There is nothing more terrifying than watching a “what-if?” film about a nuclear holocaust. If done correctly, such programs can really stir fear in one’s heart and make anyone think about the ramifications of such an event to their lives. I particularly remember watching the American TV movie The Day After some years ago, and while not acted in the best manner, it was disturbing in many ways. First of all it was filmed in my home state, using buildings and town names that I’m used to, and it showed what could happen after a nuclear bomb falls. I can only imagine how messed up it would have been had they had done it as a faux documentary rather than a drama, it would most likely have ended up like BBC’s The War Game –a far superior film, and much more scary. A film like this is only as powerful as the time we live in, and today much like the sixties, we live in fear of idiots flaunting their missiles all over the world. This short black-and-white film was recently added to Netflix instant streaming, so I figured that it would be interesting, little did I know it would also be amazing.
Produced in manner similar to a documentary-styled magazine program, The War Game tells the story of a nuclear crisis in the “near future” of the 1960’s Britain. The whole mess starts when China invades South Vietnam, an act that America sees fitting to retaliate for with a decree of nuclear intentions. This idea angers all of the Communist nations leading to a small-scale nuclear war in Berlin between the two German halves and a handful of allies on either side. Eventually, it all escalates into an all-out World War with Britain getting hammered with over sixty bombs.
This film shows everything thereafter including the collapse of society, sick people, and mental traumas resulting from the bombings. What follows is a scathing look at how the director, Peter Watkins, sees Britain’s preparedness for such an event. All that “stiff upper lip” stoic nature from the blitz goes out the window in this documentary, and everyone turns into animals once things get bad. All Civil service agencies are lampooned as well as church elders, but this is not humorous satire, this is the stuff of nightmares.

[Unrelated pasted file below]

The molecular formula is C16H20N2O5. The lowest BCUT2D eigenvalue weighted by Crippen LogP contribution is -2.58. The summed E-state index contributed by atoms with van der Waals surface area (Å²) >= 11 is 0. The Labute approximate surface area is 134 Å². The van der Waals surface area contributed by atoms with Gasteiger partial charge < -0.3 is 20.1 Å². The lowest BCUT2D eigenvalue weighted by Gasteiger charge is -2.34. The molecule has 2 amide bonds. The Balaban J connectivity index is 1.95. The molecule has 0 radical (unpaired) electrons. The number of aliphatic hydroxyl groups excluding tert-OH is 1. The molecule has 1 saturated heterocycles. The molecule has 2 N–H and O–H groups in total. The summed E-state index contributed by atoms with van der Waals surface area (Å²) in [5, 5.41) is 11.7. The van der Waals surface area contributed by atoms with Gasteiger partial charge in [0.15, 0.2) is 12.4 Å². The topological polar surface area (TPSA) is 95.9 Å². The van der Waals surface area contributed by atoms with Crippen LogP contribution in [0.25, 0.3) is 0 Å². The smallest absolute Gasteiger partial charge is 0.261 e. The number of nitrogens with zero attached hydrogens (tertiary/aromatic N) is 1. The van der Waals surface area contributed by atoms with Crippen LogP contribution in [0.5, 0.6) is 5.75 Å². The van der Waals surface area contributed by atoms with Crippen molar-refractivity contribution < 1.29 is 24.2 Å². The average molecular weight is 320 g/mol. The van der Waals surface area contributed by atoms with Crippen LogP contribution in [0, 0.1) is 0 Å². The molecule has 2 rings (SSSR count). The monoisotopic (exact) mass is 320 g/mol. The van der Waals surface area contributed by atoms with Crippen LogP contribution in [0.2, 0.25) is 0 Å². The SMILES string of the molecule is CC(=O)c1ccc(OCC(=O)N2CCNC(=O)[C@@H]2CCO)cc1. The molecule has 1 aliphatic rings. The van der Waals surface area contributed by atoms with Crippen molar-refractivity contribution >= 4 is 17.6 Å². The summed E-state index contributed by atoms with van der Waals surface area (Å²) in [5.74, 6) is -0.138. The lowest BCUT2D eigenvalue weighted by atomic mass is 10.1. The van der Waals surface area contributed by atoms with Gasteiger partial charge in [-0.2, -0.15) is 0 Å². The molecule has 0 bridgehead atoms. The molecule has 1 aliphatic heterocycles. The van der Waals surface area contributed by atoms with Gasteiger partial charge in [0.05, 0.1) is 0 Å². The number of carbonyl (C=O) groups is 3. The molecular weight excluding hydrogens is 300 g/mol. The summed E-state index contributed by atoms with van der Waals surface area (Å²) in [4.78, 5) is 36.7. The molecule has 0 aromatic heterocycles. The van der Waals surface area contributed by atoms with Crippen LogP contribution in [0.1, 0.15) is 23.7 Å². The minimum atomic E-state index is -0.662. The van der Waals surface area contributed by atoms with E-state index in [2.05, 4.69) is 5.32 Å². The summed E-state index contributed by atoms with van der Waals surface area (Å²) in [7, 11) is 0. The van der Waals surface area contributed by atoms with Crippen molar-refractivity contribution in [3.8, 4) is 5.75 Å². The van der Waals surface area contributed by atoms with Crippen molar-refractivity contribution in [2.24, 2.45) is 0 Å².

One of the most unnerving segments in this film was a series of black cards with white lettering read by the narrator. Throughout the film, these cards come up to show facts, news quotes, maps, and other tidbits that really help this to look like a news show. The most poignant ones were statements from officials such as government workers, press agents, and other high up big-wigs. The card that creeped me out the most concerns the manner in which the church took notice of the bombings, coming together to issue the following odd statement:
“The church must tell the faithful that they should learn to live with, though not love, the nuclear bomb, provided that it is ‘clean’ and of a good family.”
“During a recent meeting of the Ecumenical Council at The Vatican – a bishop told the press that he was sure “our nuclear weapons will be used with wisdom.”
With how “out of reality” the church tends to be these days, I’m not too convinced that something like this wouldn’t leave the lips of a spokesman at the Vatican today! I’m not sure whether to take stuff like this as black comedy much on the same way that Dr. Strangelove handled such things, or a hard condemnation on how stupid and/or heartless people can be. With our politicians today, I think the latter is most fitting.